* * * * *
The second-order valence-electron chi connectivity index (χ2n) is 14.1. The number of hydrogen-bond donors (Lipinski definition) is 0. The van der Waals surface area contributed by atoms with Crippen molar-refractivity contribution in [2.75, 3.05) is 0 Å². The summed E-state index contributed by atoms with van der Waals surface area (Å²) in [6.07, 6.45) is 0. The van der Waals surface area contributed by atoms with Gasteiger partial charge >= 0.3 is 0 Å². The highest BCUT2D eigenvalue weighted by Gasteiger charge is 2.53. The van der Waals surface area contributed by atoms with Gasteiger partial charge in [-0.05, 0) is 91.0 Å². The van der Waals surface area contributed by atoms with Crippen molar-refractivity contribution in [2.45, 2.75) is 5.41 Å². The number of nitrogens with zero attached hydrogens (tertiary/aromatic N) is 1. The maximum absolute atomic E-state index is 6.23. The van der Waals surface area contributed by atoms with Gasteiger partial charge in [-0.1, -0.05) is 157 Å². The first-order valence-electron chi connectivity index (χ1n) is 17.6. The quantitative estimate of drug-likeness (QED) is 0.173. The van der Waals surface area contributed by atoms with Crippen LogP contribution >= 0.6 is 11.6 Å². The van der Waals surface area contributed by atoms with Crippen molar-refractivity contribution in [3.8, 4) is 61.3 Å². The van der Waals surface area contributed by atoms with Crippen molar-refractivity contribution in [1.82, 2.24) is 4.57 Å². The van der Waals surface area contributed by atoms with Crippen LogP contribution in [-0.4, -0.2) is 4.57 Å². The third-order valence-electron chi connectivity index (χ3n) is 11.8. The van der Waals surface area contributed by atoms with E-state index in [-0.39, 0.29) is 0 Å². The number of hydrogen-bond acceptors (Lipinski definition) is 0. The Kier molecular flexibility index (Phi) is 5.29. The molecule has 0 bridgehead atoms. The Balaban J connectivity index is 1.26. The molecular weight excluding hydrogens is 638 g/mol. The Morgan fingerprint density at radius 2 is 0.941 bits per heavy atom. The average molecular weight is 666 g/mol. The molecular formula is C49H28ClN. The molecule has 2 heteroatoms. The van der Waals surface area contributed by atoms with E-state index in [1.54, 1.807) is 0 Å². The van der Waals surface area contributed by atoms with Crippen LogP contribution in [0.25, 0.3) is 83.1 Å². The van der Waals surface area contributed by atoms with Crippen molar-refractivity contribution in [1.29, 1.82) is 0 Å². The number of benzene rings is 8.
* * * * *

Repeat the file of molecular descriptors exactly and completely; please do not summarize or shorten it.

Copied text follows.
The second-order valence-electron chi connectivity index (χ2n) is 14.1. The number of hydrogen-bond donors (Lipinski definition) is 0. The van der Waals surface area contributed by atoms with Crippen molar-refractivity contribution in [2.75, 3.05) is 0 Å². The summed E-state index contributed by atoms with van der Waals surface area (Å²) in [6.07, 6.45) is 0. The van der Waals surface area contributed by atoms with Gasteiger partial charge >= 0.3 is 0 Å². The highest BCUT2D eigenvalue weighted by Gasteiger charge is 2.53. The van der Waals surface area contributed by atoms with Gasteiger partial charge in [-0.05, 0) is 91.0 Å². The van der Waals surface area contributed by atoms with Crippen molar-refractivity contribution in [2.45, 2.75) is 5.41 Å². The number of nitrogens with zero attached hydrogens (tertiary/aromatic N) is 1. The maximum absolute atomic E-state index is 6.23. The van der Waals surface area contributed by atoms with Gasteiger partial charge in [-0.1, -0.05) is 157 Å². The first-order valence-electron chi connectivity index (χ1n) is 17.6. The quantitative estimate of drug-likeness (QED) is 0.173. The van der Waals surface area contributed by atoms with Crippen LogP contribution >= 0.6 is 11.6 Å². The van der Waals surface area contributed by atoms with Crippen molar-refractivity contribution in [3.8, 4) is 61.3 Å². The van der Waals surface area contributed by atoms with Crippen molar-refractivity contribution in [1.82, 2.24) is 4.57 Å². The van der Waals surface area contributed by atoms with Crippen LogP contribution in [-0.4, -0.2) is 4.57 Å². The third-order valence-electron chi connectivity index (χ3n) is 11.8. The van der Waals surface area contributed by atoms with E-state index in [-0.39, 0.29) is 0 Å². The number of hydrogen-bond acceptors (Lipinski definition) is 0. The Kier molecular flexibility index (Phi) is 5.29. The molecule has 0 bridgehead atoms. The Balaban J connectivity index is 1.26. The molecular weight excluding hydrogens is 638 g/mol. The Morgan fingerprint density at radius 2 is 0.941 bits per heavy atom. The average molecular weight is 666 g/mol. The molecular formula is C49H28ClN. The molecule has 2 heteroatoms. The van der Waals surface area contributed by atoms with E-state index in [1.54, 1.807) is 0 Å². The van der Waals surface area contributed by atoms with Crippen LogP contribution in [0.25, 0.3) is 83.1 Å². The van der Waals surface area contributed by atoms with Crippen molar-refractivity contribution in [1.29, 1.82) is 0 Å². The number of benzene rings is 8.